Insider threats: What they are, and why they’re a real menace to businesses

Insider threats: What they are, and why they’re a real menace to businesses

The term “insider threat” gets thrown around a lot in the business world, but what does it actually mean?

An insider threat is an employee or a contractor who uses their access to company resources to harm the business, either accidentally or on purpose. Insider threats can be costly to deal with, especially since detecting a threat coming from inside the organization can sometimes be more difficult than external ones. It pays to know what insider threats are, why they’re a real menace to businesses, and what steps you should take to protect your company from them.

What are the types of insider threats?

Malicious insider threats are those that try to damage a business, either by stealing confidential data or intellectual property or by sabotaging the company's operations on purpose. An internal threat to your organization can be motivated by the attacker's desire for revenge or financial gain, or by an ideological agenda. Attackers often use social engineering tactics like phishing emails to gain access to sensitive information, and may even use malware or ransomware to disrupt operations.

By contrast, unintentional insider threats are those that occur accidentally or due to carelessness. These are usually caused by employees who have no malicious intent toward the company but whose lack of proper cybersecurity awareness causes harm, regardless. Unintentional insider threats can include accidental data breaches due to weak passwords, unsecured accounts, poor security practices, improper handling of sensitive information, and mishandling of hardware such as laptops and USB drives containing confidential data.

In addition to these two types of insider threats, there is another type known as “insider threat actors” who are individuals outside of a company or third parties who gain access to sensitive information through hacking or other illegal means. Insider threat actors use advanced techniques like social engineering and spear phishing campaigns to steal data or intellectual property.

Examples of insider threats

A good example of an insider threat is a disgruntled employee who seeks to steal confidential data or company intellectual property to exact revenge or for financial gain. Such bad actors can be particularly dangerous, as they may have legitimate access to the company’s resources, which means their attempts to sabotage the business can often go undetected for long periods of time.

To spot malicious insider threats, organizations must be cognizant of employees behaving suspiciously. Some signs to watch out for include abnormal login times, sudden changes in performance or attitude, and missing hardware. It’s crucial to pay attention to employee turnover and exit interviews, as what employees say or how they behave can indicate an impending attack.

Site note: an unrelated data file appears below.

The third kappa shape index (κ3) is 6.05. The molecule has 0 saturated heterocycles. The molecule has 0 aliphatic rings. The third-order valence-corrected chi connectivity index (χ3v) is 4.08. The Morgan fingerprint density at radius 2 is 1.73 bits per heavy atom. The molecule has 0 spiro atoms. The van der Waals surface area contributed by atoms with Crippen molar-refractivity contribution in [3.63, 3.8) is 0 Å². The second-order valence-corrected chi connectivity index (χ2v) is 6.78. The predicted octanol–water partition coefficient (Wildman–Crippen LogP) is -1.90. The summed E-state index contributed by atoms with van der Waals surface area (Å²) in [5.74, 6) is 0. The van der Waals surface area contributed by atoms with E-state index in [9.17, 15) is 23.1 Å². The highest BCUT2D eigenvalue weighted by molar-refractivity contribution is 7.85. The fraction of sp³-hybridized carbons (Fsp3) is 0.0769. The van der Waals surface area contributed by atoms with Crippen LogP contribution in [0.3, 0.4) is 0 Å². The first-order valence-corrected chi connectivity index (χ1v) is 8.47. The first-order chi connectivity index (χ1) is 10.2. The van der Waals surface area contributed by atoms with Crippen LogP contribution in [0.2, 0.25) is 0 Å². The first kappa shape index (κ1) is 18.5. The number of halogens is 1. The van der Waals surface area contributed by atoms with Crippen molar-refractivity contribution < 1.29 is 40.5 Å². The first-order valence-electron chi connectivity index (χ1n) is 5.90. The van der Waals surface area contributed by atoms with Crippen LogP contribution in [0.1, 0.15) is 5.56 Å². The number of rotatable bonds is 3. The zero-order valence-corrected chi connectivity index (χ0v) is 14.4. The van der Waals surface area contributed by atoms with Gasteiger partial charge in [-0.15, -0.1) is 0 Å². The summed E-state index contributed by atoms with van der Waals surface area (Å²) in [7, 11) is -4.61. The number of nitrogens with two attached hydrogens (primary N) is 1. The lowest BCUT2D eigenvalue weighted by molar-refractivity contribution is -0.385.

An example of an unintentional insider threat is an employee who inadvertently leaves their laptop containing confidential data unsecured in a public area, or sends sensitive information through unencrypted emails or while connected to an unsecured Wi-Fi network. Organizations can prevent security incidents resulting from this type of insider threat by ensuring that all employees are properly trained on security protocols and have access to the necessary tools to help them protect their data. Working with a cybersecurity services provider who can devise a comprehensive security plan can also go a long way in protecting a business's networks.

How to protect your business from insider threats

To safeguard your business from any internal threats, it is crucial to have robust security protocols and ensure that all personnel are adequately trained in them. You should also put a comprehensive incident response plan in place so you can quickly respond and contain any damage in case an attack does occur.

In addition to enforcing strong security policies and ensuring that all employees are properly trained on IT security best practices, organizations should also implement access controls and authentication protocols so that only authorized personnel have access to sensitive data. Organizations should also restrict employees’ access to only what is necessary for them to do their job. Doing so will reduce the risk of an attack or malicious insider threat.

Companies should also provide clear policies around the proper handling of customer data and invest in tools such as user activity monitoring software, which can help detect suspicious activity in real time. This way, any potential risks posed by insiders can be addressed quickly before they become a problem.

Learn more about how you can beef up your business's security systems by reading our free eBook, Data Breaches: A Definitive Guide For Business Owners.


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